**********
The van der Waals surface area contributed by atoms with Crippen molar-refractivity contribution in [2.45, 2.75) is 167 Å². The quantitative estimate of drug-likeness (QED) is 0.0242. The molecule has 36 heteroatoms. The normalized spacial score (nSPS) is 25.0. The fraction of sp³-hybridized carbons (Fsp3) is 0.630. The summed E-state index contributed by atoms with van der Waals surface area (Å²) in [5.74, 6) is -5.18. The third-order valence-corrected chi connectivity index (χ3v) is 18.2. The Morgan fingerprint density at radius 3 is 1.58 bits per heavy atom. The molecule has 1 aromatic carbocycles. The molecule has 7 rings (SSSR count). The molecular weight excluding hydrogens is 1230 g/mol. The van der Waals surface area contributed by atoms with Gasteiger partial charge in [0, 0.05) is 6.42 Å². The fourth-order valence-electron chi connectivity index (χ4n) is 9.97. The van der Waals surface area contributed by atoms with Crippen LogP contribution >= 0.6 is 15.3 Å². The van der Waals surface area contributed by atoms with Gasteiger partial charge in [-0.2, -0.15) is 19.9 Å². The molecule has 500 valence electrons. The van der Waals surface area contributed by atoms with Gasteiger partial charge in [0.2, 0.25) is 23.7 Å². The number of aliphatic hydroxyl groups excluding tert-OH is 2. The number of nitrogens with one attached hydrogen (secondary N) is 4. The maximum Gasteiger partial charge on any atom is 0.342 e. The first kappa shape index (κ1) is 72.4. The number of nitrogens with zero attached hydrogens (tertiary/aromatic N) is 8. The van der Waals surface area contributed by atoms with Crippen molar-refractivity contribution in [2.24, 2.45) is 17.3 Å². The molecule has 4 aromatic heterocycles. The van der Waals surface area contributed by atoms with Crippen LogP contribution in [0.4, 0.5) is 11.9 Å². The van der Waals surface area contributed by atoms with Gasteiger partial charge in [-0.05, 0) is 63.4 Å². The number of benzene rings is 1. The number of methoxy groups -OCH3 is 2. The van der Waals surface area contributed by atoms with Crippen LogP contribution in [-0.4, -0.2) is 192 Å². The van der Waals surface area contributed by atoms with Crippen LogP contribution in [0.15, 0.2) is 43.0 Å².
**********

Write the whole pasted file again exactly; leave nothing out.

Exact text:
The van der Waals surface area contributed by atoms with Crippen molar-refractivity contribution in [2.45, 2.75) is 167 Å². The quantitative estimate of drug-likeness (QED) is 0.0242. The molecule has 36 heteroatoms. The normalized spacial score (nSPS) is 25.0. The fraction of sp³-hybridized carbons (Fsp3) is 0.630. The summed E-state index contributed by atoms with van der Waals surface area (Å²) in [5.74, 6) is -5.18. The third-order valence-corrected chi connectivity index (χ3v) is 18.2. The Morgan fingerprint density at radius 3 is 1.58 bits per heavy atom. The molecule has 1 aromatic carbocycles. The molecule has 7 rings (SSSR count). The molecular weight excluding hydrogens is 1230 g/mol. The van der Waals surface area contributed by atoms with Gasteiger partial charge in [0, 0.05) is 6.42 Å². The fourth-order valence-electron chi connectivity index (χ4n) is 9.97. The van der Waals surface area contributed by atoms with Crippen LogP contribution >= 0.6 is 15.3 Å². The van der Waals surface area contributed by atoms with Gasteiger partial charge in [-0.2, -0.15) is 19.9 Å². The molecule has 500 valence electrons. The van der Waals surface area contributed by atoms with Gasteiger partial charge in [0.2, 0.25) is 23.7 Å². The number of aliphatic hydroxyl groups excluding tert-OH is 2. The number of nitrogens with one attached hydrogen (secondary N) is 4. The maximum Gasteiger partial charge on any atom is 0.342 e. The first kappa shape index (κ1) is 72.4. The number of nitrogens with zero attached hydrogens (tertiary/aromatic N) is 8. The van der Waals surface area contributed by atoms with Crippen molar-refractivity contribution in [2.24, 2.45) is 17.3 Å². The molecule has 4 aromatic heterocycles. The van der Waals surface area contributed by atoms with Crippen LogP contribution in [0.4, 0.5) is 11.9 Å². The van der Waals surface area contributed by atoms with Gasteiger partial charge in [-0.05, 0) is 63.4 Å². The number of benzene rings is 1. The number of methoxy groups -OCH3 is 2. The van der Waals surface area contributed by atoms with Crippen LogP contribution in [-0.4, -0.2) is 192 Å². The van der Waals surface area contributed by atoms with Crippen LogP contribution in [0.15, 0.2) is 43.0 Å².